Jul 30, 2012
The Olympic Games, the “great festival of sports,” are a worldwide operation aimed to impress on two billion brains the logos of big brands. The objective is clear: persuade a maximum number of people on earth of the advantage of buying such and such a brand of shoes, T-shirts or other products, even if they obviously have to pay more than for competing brands. And what does it matter if it’s all built in factories where the workers are paid $50 a month?
What’s important is that out of 130 million babies born on the planet this year, the greatest number possible know how to quickly say, at the same time as “Mama” and “Dada,” such words as “McDonalds” and “Coca Cola.”
Organizing the “great festival of sports” causes many problems. First, it was necessary to convince the British population to pay not only the cost announced in 2005, but four times as much – currently running at 14 billion dollars.
Much effort is needed for organization and control. Imagine the horror if spectators wear T-shirts saying Pepsi that might get photographed, when Coca Cola is the official sponsor! That’s what they call “ambush marketing.” It was a double horror in 1996, at the Atlanta games, when a sprinter passed before millions of TV viewers wearing a Puma logo, while Reebok was the official sponsor of the games. That’s probably why the security budget of the Olympic games had to grow. You don’t joke around with billions of advertising dollars that support, among others, the International Olympic Committee.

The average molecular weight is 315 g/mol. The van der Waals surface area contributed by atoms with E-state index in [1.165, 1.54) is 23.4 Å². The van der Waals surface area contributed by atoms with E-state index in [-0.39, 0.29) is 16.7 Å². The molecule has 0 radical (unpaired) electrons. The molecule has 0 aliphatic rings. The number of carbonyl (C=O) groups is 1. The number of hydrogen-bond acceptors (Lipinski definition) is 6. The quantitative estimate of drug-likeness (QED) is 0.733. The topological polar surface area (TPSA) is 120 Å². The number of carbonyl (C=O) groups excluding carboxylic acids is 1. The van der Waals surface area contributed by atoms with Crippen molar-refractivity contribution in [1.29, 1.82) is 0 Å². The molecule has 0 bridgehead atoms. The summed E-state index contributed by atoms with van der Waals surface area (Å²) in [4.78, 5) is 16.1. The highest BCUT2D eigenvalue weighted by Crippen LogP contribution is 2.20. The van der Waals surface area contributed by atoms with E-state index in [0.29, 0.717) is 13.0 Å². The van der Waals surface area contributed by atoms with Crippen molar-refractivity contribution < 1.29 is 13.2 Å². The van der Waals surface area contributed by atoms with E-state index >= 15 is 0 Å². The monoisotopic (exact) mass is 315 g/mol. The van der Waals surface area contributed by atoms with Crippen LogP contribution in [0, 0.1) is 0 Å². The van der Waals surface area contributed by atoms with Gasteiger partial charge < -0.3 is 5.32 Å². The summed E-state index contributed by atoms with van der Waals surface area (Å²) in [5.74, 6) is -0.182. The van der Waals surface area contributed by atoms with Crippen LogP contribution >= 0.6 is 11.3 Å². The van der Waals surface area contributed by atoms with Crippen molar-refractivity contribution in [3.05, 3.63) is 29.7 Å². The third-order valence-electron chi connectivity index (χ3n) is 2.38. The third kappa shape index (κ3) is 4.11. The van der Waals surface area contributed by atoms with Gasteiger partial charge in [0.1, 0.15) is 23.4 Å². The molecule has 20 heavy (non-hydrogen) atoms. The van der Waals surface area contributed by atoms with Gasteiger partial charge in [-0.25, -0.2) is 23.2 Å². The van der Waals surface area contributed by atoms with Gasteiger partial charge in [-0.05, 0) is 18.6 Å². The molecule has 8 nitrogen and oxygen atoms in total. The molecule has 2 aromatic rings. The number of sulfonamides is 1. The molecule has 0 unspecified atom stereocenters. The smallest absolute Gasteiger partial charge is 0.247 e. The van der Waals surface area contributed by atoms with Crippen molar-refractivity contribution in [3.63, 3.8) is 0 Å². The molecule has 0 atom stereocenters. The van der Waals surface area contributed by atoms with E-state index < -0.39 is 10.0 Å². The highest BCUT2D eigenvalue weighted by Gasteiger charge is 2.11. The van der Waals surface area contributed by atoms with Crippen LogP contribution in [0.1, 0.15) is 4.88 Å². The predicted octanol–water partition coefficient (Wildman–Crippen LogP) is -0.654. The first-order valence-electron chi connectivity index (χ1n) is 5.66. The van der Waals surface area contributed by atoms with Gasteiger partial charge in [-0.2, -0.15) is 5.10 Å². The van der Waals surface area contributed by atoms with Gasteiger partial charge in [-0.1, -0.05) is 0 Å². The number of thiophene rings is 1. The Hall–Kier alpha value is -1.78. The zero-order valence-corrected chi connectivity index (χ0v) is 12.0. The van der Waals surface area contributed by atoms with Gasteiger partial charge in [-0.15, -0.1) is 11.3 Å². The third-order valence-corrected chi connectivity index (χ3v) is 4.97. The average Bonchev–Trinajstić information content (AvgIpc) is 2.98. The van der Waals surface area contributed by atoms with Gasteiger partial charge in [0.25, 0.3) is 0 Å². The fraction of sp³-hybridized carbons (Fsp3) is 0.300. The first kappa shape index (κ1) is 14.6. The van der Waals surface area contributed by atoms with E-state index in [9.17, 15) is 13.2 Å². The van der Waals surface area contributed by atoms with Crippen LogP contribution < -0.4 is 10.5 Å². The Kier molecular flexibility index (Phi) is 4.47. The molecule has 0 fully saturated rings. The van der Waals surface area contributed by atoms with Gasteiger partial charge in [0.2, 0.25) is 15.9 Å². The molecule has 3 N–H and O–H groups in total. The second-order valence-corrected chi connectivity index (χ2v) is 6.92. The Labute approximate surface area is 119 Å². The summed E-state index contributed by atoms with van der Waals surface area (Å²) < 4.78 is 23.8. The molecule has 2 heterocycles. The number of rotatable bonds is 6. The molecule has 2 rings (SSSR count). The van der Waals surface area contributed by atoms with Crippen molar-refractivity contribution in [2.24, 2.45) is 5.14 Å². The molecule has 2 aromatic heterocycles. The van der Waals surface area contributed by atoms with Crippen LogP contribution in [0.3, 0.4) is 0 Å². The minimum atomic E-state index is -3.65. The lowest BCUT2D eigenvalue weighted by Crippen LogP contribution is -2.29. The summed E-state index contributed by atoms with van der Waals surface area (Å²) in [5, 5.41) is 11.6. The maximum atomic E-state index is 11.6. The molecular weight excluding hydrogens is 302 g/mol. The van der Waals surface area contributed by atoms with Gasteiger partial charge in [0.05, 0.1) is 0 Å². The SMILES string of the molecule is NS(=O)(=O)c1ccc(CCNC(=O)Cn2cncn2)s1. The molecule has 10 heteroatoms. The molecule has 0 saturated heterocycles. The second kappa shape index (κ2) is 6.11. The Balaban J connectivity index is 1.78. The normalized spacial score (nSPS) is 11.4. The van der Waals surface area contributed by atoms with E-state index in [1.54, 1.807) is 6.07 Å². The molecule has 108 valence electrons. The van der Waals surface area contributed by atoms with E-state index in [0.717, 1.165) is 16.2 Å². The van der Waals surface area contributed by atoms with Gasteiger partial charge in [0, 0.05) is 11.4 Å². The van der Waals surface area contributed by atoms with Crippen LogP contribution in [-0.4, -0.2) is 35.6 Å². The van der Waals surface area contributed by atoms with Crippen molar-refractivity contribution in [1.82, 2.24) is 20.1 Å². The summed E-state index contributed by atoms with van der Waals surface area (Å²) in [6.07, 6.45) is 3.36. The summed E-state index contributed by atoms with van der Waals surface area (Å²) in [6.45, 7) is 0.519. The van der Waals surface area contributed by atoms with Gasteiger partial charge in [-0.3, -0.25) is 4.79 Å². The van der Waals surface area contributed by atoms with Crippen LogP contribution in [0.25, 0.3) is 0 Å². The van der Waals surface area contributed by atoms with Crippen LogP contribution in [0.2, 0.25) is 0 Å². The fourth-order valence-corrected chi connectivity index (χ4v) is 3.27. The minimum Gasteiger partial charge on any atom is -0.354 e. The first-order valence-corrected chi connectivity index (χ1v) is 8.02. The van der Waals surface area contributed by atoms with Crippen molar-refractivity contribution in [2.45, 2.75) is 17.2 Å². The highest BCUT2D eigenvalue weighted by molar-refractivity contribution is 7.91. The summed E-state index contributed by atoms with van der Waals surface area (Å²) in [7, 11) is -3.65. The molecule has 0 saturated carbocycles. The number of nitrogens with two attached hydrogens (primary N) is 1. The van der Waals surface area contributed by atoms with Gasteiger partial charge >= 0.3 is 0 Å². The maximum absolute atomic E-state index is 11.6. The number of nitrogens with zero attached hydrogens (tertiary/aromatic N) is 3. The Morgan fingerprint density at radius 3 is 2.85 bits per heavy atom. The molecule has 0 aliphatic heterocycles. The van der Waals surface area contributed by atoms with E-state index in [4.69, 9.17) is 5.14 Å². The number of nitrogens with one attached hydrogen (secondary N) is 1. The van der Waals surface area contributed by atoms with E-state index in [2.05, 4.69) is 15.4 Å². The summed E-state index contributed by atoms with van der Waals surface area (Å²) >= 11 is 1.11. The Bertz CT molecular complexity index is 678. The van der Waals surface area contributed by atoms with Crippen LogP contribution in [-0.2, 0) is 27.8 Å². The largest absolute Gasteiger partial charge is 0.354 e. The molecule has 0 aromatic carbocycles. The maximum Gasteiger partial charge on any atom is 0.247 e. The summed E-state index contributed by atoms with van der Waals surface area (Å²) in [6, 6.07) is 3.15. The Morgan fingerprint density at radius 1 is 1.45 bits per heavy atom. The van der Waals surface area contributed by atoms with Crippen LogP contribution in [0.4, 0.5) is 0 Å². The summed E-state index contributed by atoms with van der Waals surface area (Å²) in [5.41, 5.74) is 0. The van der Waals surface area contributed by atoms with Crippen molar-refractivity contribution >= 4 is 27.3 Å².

There are inspectors spread out on London streets, threatening for example a saleswoman for displaying some colored rings in the form of the Olympic logo, among the pants and bras available for her customers. There was a butcher who dared to design the Olympic ring out of sausages. And you can bet neither of them contributed to the honorable Olympic committee.
There can be no Olympic games without medals. But because the price of metals is up, especially gold, there is less gold per medal: only a quarter of an ounce instead of 14.5 ounces! All the same, that added up to an order of eight TONS of gold, silver and copper for the Rio Tinto Mining Company. And Rio Tinto, one of the world’s greatest polluters, wants to burnish its image. After all, these games are presented as the “greenest in the entire history of Olympic sport.”
To see how “ecological” the games are, check out British green companies and Dow Chemical, one of the main sponsors. Dow, of course, made millions selling “Agent Orange,” causing death and devastation during the Viet Nam war. The corporation still refuses to pay compensation to the victims of the chemical catastrophe in Bhopal, which pushed India to boycott the games. Then there’s British Petroleum, responsible for the catastrophe of the oil rig in the Gulf of Mexico two years ago. BP has now been baptized a “sustainable sponsor.”
All that is the magic of sport!